Typically when we do a time versus space tradeoff analysis for solving a computational problem, we have to give up one for the sake of the other. By definition, you trade reduced memory usage for slower execution or vice versa, faster execution for increased memory usage. Caching responses from a web server is a good example of space traded for time efficiency. You can store the response of a web request in a cache store hoping that you could reuse it, if the same request needs to be served again. On the other hand, if you wanted to be space efficient, you would not cache anything and perform the necessary computations on every request.
When I am having a discussion with my colleagues, this time versus space tradeoff analysis comes up quite frequently ending in a time efficient solution or a space efficient solution based on the problem requirements. Recently I got into a discussion which gave me a new way of thinking about the problem. How about if we also include simplicity of the solution as another dimension which directly contributes to development efficiency. In an industrial setting, simplicity is just as important or the lack thereof costs money just as time or space inefficient solutions would.
So the recent discussion I had was about a problem that involved some serious computation at the end of a workflow that spanned multiple web requests in a web application. This computation would have been considerably simpler, if we stored some extra state on a model in the middle of the workflow. It started to turn into a classic time versus space efficiency debate. Time was not an issue in this case and hence giving up that extra space was considered unnecessary. But I was arguing for the sake of simplicity. Quite understandably, there was some resistance to this approach. The main argument was “We dont have to store that intermediate result, then why are we storing it”. I can understand that. If there is no need, then why do it. But if it makes the solution simple, why not?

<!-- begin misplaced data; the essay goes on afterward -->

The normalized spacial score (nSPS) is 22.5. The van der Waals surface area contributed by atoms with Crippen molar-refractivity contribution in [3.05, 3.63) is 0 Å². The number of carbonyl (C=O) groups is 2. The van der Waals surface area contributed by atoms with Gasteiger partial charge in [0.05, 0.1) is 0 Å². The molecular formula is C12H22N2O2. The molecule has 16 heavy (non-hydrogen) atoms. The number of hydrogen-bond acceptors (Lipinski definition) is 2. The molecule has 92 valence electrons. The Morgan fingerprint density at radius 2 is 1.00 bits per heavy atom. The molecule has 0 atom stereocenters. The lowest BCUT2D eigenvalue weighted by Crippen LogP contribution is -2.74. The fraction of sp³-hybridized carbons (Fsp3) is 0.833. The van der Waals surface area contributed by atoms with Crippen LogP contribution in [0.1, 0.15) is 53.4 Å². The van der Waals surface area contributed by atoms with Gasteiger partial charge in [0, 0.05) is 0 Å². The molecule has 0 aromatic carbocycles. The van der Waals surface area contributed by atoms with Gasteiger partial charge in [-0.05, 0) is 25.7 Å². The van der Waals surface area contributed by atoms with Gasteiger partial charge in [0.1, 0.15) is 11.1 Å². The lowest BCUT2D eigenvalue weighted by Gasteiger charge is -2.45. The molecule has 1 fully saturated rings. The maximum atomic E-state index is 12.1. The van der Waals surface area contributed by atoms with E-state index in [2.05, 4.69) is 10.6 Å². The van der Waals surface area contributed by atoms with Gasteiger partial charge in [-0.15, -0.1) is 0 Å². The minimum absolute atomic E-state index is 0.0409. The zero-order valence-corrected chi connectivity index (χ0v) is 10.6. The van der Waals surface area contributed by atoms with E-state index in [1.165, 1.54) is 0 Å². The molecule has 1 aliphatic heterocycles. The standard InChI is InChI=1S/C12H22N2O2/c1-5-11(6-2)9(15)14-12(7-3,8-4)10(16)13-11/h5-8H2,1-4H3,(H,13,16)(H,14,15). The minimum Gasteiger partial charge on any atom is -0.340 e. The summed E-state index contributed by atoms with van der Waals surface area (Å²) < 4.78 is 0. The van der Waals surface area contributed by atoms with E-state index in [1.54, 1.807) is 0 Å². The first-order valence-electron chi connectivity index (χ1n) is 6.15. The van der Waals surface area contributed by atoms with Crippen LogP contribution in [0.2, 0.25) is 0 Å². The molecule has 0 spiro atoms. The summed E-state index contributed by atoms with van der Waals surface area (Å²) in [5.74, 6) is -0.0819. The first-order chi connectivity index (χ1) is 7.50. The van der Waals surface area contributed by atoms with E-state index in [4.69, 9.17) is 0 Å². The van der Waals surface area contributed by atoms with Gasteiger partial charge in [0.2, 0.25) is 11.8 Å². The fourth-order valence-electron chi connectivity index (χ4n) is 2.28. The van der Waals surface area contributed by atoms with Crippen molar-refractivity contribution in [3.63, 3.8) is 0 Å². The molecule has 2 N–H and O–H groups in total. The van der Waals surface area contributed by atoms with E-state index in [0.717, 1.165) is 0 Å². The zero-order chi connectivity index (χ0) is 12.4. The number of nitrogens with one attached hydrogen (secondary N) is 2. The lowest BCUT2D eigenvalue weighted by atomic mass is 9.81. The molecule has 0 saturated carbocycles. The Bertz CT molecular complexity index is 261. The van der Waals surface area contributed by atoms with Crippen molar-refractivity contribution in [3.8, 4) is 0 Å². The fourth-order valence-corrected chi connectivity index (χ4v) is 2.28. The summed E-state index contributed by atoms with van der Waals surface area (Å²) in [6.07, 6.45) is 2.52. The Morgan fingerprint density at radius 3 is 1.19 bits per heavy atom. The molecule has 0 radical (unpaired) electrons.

I admit there might be certain pitfalls in storing redundant information in the database, because it is not classic normalized data. Also, there could be inconsistencies in the data, if one piece changes and the other piece is not updated along with it. Also it might be a little weird storing random pieces of information on a domain. Luckily in my favor, none of these were true. The data made sense on the model and could be made immutable as it had no reason to change once set and hence guaranteeing data consistency.
Extending this principle to code, I sometimes prefer redundancy over DRYness (Don’t Repeat Yourself), if it buys me simplicity. Some developers obsess over DRYness and in the process make the code harder to read. They would put unrelated code in some shared location just to avoid duplication of code. Trying to reduce the lines of code, by generating methods on the fly that are similar to each other, using meta-programming can take it to a whole new level. It might certainly be justified in some cases but I am not sure how many developers think about the added complexity brought on by this approach.
A good way to think about reusability is thinking about common reason for change. If two classes have a similar looking method, and you want to create a reusable method and have it share between the two, then you should also think about if those two classes have a common reason for that method to change. If yes, then very clearly that method should be shared, if not, may be not so much, especially if it makes the code hard to understand.
I feel redundancy has value sometimes and simplicity should get precedence over eliminating redundancy. Thank you for reading. Comments welcome.